4. Science is actually being used now: When you read something about technology you know that it is being used right now. I was reading a paper about the All-Reduce method and it was great to know that my homeboy, John Langford, has used it in in his Vowpal Wabbit and Yahoo is using it for spam filtering.

5. Science experiments becoming inexpensive: I have an awfully incapable laptop but for a very cheap price I can now get a large cluster crunching numbers for me. My friends at Udacity are now teaching high school kids how to build a kick-ass search engine using commodity computers.

I do not know about you but every day when I wake up I feel freaking blessed that I live in this time. As Salman Khaan says, if these things do not make you excited, you might have no soul 🙂

Disclaimer: I’m indebted to professor Canny immensely. And I have a lot of respect for the man.  This is just a joke.

Notes from Neel Sundaresan’s keynote speech at RecSys 2011

•October 26, 2011 • Leave a Comment
Neel Sundaresan

Neel Sundaresan

He started by stating that he won’t have any greek symbols in the talk.

Arch West was the inventor of Doritos and David Pace we the inventor of Pace sauce. What they did was that they noticed the can sell more if they advertise the two products together. There is a lesson in cross-selling and recommender systems that we can learn from this story.

eBay started when Pierre Omidyar wanted to sell his broken laser pointer. He listed the laser pointer online for 99 cents and finally sold for 14 dollar. Was wondering if the person who bought it knew that it is broken. The guy responded “Yes I am a collector of broken laser pointers”

Why people buy something? it is hard to say. Some people buy stories! remember the toast that sold for 27K that was the cheapest marketing campaign that a casino had.  One man’s trash is another’s treasure.

The long tail in eBay’s context mean most people sell very few items and most of eBay’s revenue comes from these people. (i.e the mean is way larger than the median

The users constantly are running experiments to maximize their revenue. They are constantly testing to see if free shipping can sell more, different selling strategies are being tested by users at any time on eBay.

This causes an interesting behavior. If you promote a user’s product on the homepage they may increase their price! This is an interesting dynamics between the user and the seller (eBay)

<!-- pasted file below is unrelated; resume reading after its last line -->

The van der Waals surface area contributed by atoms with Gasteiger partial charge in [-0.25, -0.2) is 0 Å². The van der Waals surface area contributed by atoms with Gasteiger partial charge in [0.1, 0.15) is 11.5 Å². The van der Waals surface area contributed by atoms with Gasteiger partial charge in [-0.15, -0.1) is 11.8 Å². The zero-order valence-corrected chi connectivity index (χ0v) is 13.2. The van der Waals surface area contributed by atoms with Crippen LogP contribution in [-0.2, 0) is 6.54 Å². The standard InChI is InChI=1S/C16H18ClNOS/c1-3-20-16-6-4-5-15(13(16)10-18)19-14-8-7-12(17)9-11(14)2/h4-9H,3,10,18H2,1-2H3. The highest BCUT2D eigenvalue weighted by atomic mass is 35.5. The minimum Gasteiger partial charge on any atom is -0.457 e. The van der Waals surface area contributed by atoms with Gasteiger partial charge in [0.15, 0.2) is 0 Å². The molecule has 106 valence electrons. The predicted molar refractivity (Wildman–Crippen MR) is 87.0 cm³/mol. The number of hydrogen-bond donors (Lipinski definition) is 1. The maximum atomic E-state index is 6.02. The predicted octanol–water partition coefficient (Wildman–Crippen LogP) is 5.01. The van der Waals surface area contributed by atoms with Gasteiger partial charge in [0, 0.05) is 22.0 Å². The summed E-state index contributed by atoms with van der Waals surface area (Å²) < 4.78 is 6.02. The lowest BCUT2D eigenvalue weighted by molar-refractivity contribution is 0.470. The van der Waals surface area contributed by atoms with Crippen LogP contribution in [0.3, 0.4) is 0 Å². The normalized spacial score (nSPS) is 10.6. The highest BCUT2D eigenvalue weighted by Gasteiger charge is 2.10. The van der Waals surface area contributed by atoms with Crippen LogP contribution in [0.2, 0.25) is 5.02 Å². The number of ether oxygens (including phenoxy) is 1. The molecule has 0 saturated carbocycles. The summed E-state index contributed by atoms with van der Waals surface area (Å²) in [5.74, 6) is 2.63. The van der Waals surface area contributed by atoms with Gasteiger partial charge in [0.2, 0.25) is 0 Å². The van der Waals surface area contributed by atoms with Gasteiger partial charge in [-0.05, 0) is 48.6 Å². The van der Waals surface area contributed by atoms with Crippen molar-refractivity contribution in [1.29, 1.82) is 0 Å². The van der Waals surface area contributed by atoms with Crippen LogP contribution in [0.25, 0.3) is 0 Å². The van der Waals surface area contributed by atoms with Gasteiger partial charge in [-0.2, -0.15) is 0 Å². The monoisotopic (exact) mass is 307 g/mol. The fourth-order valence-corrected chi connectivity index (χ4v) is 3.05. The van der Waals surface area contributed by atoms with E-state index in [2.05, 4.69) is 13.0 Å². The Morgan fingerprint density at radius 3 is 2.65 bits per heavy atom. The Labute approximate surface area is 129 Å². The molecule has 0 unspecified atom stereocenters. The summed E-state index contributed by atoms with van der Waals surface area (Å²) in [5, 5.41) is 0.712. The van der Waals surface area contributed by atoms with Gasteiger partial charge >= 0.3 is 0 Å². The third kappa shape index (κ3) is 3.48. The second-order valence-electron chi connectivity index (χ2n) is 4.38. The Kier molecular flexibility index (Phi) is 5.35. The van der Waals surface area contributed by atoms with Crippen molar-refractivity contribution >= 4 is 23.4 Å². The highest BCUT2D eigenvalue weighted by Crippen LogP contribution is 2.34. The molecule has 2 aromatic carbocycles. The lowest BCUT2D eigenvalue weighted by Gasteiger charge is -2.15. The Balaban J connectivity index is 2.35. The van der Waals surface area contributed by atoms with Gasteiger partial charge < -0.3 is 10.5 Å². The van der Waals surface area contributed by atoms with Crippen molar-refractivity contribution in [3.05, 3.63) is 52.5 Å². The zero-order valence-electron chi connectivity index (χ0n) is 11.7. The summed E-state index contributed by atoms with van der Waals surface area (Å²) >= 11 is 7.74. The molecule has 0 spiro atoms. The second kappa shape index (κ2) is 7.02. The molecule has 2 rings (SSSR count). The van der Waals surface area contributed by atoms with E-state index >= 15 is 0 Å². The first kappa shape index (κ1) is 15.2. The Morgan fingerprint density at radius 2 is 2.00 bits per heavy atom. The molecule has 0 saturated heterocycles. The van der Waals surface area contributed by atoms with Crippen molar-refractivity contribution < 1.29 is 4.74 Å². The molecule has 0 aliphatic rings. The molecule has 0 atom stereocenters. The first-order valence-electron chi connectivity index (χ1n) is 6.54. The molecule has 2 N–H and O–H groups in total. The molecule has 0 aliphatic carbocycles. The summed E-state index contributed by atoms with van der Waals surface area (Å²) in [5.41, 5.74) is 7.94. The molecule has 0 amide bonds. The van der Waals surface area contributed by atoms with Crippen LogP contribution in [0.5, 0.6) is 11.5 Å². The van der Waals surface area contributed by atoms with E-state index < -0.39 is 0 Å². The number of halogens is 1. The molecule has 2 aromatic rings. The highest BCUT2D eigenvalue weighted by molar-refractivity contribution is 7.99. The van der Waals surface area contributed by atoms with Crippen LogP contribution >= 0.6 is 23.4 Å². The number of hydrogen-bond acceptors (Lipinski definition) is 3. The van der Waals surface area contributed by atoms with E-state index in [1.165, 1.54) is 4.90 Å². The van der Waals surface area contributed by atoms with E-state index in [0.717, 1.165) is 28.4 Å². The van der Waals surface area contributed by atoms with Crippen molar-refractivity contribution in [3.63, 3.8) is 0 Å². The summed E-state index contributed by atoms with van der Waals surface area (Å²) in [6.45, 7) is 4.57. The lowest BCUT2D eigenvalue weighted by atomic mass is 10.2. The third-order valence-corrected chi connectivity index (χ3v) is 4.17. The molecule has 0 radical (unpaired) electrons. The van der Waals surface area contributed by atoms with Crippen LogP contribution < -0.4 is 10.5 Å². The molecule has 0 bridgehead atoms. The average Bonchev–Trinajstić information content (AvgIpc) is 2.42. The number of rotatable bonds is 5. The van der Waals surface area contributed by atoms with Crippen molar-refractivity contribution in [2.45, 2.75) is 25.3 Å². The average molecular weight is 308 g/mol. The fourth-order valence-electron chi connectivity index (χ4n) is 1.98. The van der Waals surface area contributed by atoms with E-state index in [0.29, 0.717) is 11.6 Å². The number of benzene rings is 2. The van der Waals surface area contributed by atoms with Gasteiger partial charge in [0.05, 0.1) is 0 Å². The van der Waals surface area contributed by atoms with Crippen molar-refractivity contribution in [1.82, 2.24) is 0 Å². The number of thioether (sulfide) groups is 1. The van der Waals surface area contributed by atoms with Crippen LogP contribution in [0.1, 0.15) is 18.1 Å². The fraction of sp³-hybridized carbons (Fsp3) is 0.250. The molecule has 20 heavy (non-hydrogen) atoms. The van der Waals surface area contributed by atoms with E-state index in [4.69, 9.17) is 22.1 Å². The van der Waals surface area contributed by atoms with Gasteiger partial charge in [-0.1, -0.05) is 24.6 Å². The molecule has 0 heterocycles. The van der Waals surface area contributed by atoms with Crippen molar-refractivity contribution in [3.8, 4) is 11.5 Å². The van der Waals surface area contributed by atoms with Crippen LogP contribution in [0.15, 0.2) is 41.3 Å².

One of the problems that locations like eBay have is the problem of big data. Complex algorithms are often impossible to work with in that scale. If you are looking for a job at eBay you need to know how to work with data in that scale.  A goal at eBay lab is that when a new scientist joins the lab on Monday he got access to all the data by Friday.

This amount of data has changed how economics is doing experiments. They can now run experiments on 400 million data points.

What are you optimizing for at eBay? is it profit maximization? do you want to increase the shopping cart size? are you looking for maximum customer satisfaction?

The other thing is how do you measure success?

Everything we do at eBay is a recommendation.

I KEEP six honest serving-men
(They taught me all I knew);
Their names are What and Why and When
And How and Where and Who.

— from The Elephant’s Child 

When we look at the tag cloud of eBay you see keywords like “used”, “vintage” and “antique” a lot more than “new”

The search is an interesting problem some people are looking for “ipod nano 4gb black new” and some are looking for the skin for their ipod. Our search engine should be able to differentiate between “ipod nano 4gb black new” “ipod nano 4gb black new skin”. This proposes a hard and challenging research questions.

Click trails can help us tremendously with building recommender systems that can capture these behavior and improve recommender systems.  At eBay a data cleanup is an important part of recommender. Specially when they use click trails.

eBay has a language like pig that allows them to do pattern recognition at scale. Sometimes a search is followed by some page views and another search. This pattern is useful to do recommendation to other users who have similar initial search queries. See two recent papers from Sundaresan for the results and model.

Fashion item buyer on eBay are very brand aware. Sometimes ebay does not have enough inventories and needs to recommend proper products from outside websites.

one of the challenges at eBay is that we do not have a catalogue of items (remember the laser pointer story?) Amazon does not have such a problem, you cannot sell anything on Amazon unless it is on the catalog.

eBay uses its own matrix factorization see their ICML paper. The sparsity in eBay’s data is fascinating it is 100 times the sparsity in the Netflix data.

eBay clusters items into pseudo products using LDA. He shows an example of a recommendation for a broken blackberry cellphone.